How to get started diagnosing real-world problems
Part one in a series
Alex Portillo is the head technician for Car Clinic, an advanced repair shop in Mahopac, N.Y. He has received much of his training from Technicians Service Training and is a pupil of automotive trainer G. “Jerry” Truglia.
In the following case study, we aim to give a good overview of how you can get started diagnosing real-world EVAP problems. In the future, we will cover more advanced EVAP problems.
A 2005 Mini Cooper rolled into the shop with a check engine light. After scanning the codes we saw that what we were dealing with was a small Evaporative Emission Control System (EVAP) leak.
Now, the first thing we do as a matter of protocol is check the fuel cap, delete the code, and send the customer on his way. After all, half the time the customer simply did not tighten his cap or the cap itself has an obvious defect.
Customers do not like paying for a $100 diagnosis in order to find out that all they needed was a $15 part, so we deleted the light and told him to get a cap. So, when he comes back, the cap won’t figure into the diagnosis. When you are doing this, it is also good to take a peek at the fuel filler neck. Is there excessive rust where the cap meets the seal on the cap? Is it a Subaru? These are things that are worth investigating.
After having followed this protocol, the car came back, so now we knew it was time for a serious diagnostic checkup.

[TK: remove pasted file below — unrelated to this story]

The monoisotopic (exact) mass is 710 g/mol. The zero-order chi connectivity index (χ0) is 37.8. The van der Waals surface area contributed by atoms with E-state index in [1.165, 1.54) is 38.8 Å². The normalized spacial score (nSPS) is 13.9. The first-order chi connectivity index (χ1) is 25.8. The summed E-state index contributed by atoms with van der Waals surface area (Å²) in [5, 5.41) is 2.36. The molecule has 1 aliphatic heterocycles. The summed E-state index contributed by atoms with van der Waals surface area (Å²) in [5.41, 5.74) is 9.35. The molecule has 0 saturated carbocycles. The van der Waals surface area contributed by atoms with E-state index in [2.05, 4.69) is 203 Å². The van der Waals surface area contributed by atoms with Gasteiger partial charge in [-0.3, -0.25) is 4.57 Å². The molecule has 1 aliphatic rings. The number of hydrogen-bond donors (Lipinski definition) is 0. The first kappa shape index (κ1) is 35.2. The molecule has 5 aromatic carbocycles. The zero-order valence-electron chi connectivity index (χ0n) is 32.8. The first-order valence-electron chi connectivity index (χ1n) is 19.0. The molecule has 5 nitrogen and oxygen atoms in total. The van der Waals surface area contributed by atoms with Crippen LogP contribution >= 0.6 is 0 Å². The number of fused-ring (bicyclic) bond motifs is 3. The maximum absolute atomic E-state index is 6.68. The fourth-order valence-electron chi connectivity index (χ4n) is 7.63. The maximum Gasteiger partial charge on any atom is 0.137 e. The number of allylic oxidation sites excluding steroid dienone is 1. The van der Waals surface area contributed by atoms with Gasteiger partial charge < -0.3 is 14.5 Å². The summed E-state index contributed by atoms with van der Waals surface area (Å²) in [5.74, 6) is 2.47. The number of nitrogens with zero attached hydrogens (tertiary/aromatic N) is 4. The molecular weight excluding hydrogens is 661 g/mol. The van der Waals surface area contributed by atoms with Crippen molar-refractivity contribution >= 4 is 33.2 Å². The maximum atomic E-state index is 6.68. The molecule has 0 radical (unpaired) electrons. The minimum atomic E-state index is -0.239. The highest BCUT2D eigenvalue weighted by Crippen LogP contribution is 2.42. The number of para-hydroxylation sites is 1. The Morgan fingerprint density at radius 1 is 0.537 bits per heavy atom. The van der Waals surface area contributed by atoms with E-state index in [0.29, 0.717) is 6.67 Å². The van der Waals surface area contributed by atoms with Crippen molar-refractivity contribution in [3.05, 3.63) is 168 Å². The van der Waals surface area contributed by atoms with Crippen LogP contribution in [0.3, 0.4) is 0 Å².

So, we got all my “go to” EVAP tools out in preparation for our work. This includes a smoke machine, BMW fuel filler neck adapter (there are a different sizes), smoke machine and CO2 tank. It is good to use CO2 gas instead of shop air as not only a safety precaution, but also so you can find leaks on top of the gas tank or those you cannot see with an emissions analyzer.
Because we were working with a European vehicle, my weapon of choice was the Autologic.
This scan tool has the ability to run tests that the factory scan tool can, and a lot of factory scan tools have an EVAP leak test. This test is useful to run before a diagnosis, because if the vehicle fails it confirms that whatever is setting the check engine light on the vehicle is still present.
After all, do you really care that the vehicle has an EVAP leak? No! You care that the PCM thinks the vehicle has an EVAP leak!
Smoke the car
The Mini failed the test, so we knew it was not an intermittent problem or PCM issue. Now it was time to smoke the car. The Mini, even though it is European, is an LDP system, meaning it uses a leak detection pump on its system. A lot of Chryslers and Mazdas (among others) have this, so we had no reason to be intimidated working on this vehicle.
This is how an LDP system works: it has its own motor (on this vehicle it runs on engine vacuum) that pumps pressure into the system, and sensors measure how long the system can hold pressure. If pressure is lost too quickly, there is a leak somewhere.
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